What are some steps leaders can take to do better?
The most effective front line in any firm is their state’s Lawyer Assistance Program. This organization will come in and deliver education and programming for free, and all it costs the firm is an hour or two of their associates’ time. These organizations can guide leaders in setting this up and planning the kinds of talks that make the most sense for the specific audience. This is low-hanging fruit that requires no budget, so any firm, no matter how small, can do it. Raising awareness that these support programs exist is the most important first step.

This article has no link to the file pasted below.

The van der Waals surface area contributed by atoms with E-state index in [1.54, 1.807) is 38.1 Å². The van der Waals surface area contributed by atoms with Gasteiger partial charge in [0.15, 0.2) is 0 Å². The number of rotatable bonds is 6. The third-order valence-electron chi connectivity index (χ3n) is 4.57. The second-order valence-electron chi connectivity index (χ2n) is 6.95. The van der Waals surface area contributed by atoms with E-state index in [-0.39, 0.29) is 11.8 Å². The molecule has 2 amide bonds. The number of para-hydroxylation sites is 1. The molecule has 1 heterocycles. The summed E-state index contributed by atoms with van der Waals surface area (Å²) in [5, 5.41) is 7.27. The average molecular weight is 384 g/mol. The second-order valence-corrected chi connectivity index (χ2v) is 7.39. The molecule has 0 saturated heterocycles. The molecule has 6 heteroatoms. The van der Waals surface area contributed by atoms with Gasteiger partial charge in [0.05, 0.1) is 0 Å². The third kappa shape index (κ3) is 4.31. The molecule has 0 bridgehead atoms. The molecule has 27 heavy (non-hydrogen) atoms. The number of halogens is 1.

At the same time, leaders need to understand that the problems don’t go away simply because you brought in someone to speak on substance abuse one time. The deeper work is creating a culture where lawyers actually believe their firms care about their well-being. This matters because it’s the right thing to do, but also because substance abuse impacts productivity and lawyer retention and client relationships, and all those things potentially cost the firm money.
It behooves all of us in the profession to take care of each other.
What are the most important things all lawyers, whether just starting out or leading a practice group or firm, can do to diminish the stigma around getting help?
For lawyers who are struggling themselves, they have to find a way to reach out to someone in a safe space, whether through the Lawyer Assistance Program, another kind of employee assistance program or simply a friend they trust, and say, “Here’s what’s going on. I’m concerned about what’s happening to me.” But it can be tough to have that level of self-awareness when you’re in the middle of it.